The game shows were no worse than many of the soap operas and sitcoms of that day. Especially the sitcoms.

A few points of some relevance:

1) For a considerable number of those who were reviewing television from the 1950s onward, pretty much any game show dealing with merchandise was considered to be crass- look at the reviews of the original Price Is Right on the Bill Cullen website.

2) As for the game shows the reviewers had in mind: in addition to Deal and the works of Chuck Barris, there are a couple of other obvious targets. Truth or Consequences fits a lot of the commentary about the degrading aspects of the genre, and a line I've seen in some of these critiques (really easy questions) matches a critique we've had about question-writing on some 1970s game shows in retrospective.

3) As for the soap opera and sitcom point- remember that a lot of the critics in question hated those too.

TLEberle

  • Member
  • Posts: 14132
  • Game Maven
Re: 1978 Feud Article
« Reply #9 on: May 01, 2019, 02:14:47 PM »
Forgive what might be perceived as a stupid question: do people actually listen to or take advice from media reviewers?
Travis L. Eberle
Director of Ludic underlings.

jalman

  • Member
  • Posts: 310
Re: 1978 Feud Article
« Reply #10 on: May 01, 2019, 04:37:22 PM »
Forgive what might be perceived as a stupid question: do people actually listen to or take advice from media reviewers?
Maybe? I'm leaning towards "Yes" or else Siskel & Ebert's "Two Thumbs Up" wouldn't be a thing.

All media? As far as television criticism, it, a medium that somehow has the nicknames "boob tube" and "idiot's lantern" has historically had been the lesser medium compared to movies. Whenever I read (older?) professional critics' pieces on TV shows that ain't dramas, I'm prepared to sigh at the snobbery.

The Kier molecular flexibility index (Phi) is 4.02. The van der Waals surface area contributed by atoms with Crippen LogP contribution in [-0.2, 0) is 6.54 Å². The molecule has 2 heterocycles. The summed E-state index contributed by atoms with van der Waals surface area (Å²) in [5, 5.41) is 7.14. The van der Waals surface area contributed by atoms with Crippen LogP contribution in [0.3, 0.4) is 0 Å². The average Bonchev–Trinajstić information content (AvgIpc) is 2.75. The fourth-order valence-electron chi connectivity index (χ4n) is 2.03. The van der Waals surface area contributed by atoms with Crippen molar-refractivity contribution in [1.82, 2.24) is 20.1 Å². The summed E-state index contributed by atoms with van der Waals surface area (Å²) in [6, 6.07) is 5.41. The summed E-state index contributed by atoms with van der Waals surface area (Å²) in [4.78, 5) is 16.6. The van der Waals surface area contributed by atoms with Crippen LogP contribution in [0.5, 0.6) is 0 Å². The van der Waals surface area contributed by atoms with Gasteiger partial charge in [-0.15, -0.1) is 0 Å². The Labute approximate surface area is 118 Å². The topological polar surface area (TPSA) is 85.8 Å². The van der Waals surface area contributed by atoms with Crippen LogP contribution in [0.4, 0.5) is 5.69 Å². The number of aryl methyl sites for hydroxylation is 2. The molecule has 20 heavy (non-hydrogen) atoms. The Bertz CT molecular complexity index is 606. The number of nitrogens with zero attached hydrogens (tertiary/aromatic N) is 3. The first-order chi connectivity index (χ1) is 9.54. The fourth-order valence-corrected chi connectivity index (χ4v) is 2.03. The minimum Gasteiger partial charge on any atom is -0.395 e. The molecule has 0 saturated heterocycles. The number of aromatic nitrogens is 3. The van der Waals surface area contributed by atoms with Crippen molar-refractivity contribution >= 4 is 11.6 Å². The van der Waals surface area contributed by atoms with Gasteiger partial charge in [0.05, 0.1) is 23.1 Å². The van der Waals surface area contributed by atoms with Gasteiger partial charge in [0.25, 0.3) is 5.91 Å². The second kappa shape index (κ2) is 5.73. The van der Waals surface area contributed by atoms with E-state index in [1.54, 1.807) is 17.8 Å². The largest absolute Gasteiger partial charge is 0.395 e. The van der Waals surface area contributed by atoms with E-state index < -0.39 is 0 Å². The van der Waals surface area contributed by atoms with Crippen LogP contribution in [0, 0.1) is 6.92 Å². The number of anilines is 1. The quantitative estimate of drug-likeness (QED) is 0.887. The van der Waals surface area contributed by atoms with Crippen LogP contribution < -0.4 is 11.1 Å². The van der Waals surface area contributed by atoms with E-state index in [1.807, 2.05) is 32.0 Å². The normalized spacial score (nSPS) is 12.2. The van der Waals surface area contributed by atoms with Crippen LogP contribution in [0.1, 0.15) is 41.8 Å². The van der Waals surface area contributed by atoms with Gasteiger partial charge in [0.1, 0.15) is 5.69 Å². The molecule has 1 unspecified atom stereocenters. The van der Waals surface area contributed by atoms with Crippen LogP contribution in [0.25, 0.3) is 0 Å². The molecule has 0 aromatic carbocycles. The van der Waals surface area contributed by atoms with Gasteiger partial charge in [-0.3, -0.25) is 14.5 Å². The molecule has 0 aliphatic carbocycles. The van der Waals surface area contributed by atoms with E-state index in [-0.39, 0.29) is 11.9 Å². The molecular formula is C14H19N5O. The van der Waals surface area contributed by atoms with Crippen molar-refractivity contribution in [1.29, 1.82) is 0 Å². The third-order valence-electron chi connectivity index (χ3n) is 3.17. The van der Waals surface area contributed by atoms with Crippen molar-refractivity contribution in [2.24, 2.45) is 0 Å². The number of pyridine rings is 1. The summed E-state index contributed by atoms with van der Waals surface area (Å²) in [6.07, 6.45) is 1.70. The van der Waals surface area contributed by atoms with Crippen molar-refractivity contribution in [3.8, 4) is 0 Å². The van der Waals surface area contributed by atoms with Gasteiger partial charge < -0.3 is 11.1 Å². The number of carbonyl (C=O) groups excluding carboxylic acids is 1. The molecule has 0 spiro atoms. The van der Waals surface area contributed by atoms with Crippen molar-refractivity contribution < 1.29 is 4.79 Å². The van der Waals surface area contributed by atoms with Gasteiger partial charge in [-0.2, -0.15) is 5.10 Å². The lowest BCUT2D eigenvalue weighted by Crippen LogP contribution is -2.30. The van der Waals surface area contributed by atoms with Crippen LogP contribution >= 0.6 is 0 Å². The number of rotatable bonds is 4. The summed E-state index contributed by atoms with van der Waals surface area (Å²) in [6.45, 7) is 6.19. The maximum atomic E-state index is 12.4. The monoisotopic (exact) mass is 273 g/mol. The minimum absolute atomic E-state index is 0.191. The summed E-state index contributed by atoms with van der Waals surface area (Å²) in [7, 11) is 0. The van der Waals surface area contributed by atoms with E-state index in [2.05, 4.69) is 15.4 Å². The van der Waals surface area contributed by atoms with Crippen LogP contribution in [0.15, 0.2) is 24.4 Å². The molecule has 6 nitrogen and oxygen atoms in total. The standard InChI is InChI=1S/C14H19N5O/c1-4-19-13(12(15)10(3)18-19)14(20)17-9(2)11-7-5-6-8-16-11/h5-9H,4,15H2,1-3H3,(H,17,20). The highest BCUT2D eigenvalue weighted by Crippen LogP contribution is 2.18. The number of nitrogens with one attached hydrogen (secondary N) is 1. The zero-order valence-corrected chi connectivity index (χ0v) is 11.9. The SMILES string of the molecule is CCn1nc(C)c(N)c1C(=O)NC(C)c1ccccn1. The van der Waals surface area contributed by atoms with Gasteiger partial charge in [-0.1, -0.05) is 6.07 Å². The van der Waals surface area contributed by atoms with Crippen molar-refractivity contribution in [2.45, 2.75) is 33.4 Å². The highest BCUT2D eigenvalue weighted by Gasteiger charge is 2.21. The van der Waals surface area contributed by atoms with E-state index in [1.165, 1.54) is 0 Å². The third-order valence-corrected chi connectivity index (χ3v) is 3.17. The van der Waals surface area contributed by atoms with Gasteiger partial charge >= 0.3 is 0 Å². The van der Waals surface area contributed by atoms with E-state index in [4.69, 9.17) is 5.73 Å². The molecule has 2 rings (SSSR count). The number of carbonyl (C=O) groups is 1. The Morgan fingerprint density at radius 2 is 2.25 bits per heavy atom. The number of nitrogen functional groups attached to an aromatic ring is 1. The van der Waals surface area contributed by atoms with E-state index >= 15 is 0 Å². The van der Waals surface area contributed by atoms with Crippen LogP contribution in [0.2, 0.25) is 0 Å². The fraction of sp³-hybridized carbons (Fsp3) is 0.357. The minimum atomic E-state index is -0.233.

I'm reminded of Roger Ebert's comments on his reviews: his essays aren't supposed to be the ultimate judgment of a work, but his sharing his perspective and trying to argue whether a work is worthy of a moviegoer's time. (or something like that, I have to look it up)

As far as today's millienials, popular YouTuber are influencers about stuff they consumer. As an avid video gamer, I notice gaming-related influencers can get a wide audience if they're witty and entertaining enough. On some forums I read, some people tout YouTubers with their personable presentation and "real" opinions as so much better than those at more established outlets like IGN/Gamespot/etc.

Anyway, as someone who dabbled in media criticism, reviews can be useful even if I don't agree with the writer's views if they're thought-provoking. Consumers should always have a discerning mind when looking for some sort of recommendation.

Jimmy Owen

  • Member
  • Posts: 7053
Re: 1978 Feud Article
« Reply #11 on: May 01, 2019, 05:08:49 PM »
I liked the TV Guide critics in the 60s and 70s.  If Cleveland Amory or Judith Crist raved about something, I trusted their judgement.  Variety also had astute reviewers.
Let's Make a Deal was the first show to air on Buzzr. 6/1/15 8PM.

calliaume

  • Member
  • Posts: 1682
Re: 1978 Feud Article
« Reply #12 on: May 01, 2019, 06:42:18 PM »
I would think it's a challenge to write news or feature stories and be an opinion writer at the same time, like Shales was at this point.  (That's similar to Howard Cosell, who did his daily opinion pieces at the same time as being a color commentary announcer for MNF.)  It's obvious in this story the two jobs are bleeding together a bit.

I think Jefferson Graham picked up a couple of quotes from this one for his book.

JakeT

  • Member
  • Posts: 481
Re: 1978 Feud Article
« Reply #13 on: May 01, 2019, 07:22:54 PM »
Best I can think of is either Gong Show or Let's Make a Deal. I guess I had to be there, but I don't get how dressing up as a banana to win prizes meant the downfall of humanity, esp. when dressing in costume was a contestant's idea. And it seems that most critics didn't get that Gong was more or less a spoof of talent shows.

Keep in mind that the critics utterly savaged "The New Treasure Hunt" as well so that may have been in the back of his mind as well...

Imagine if he had waited to write his article until the premieres of "3's A Crowd"?

JakeT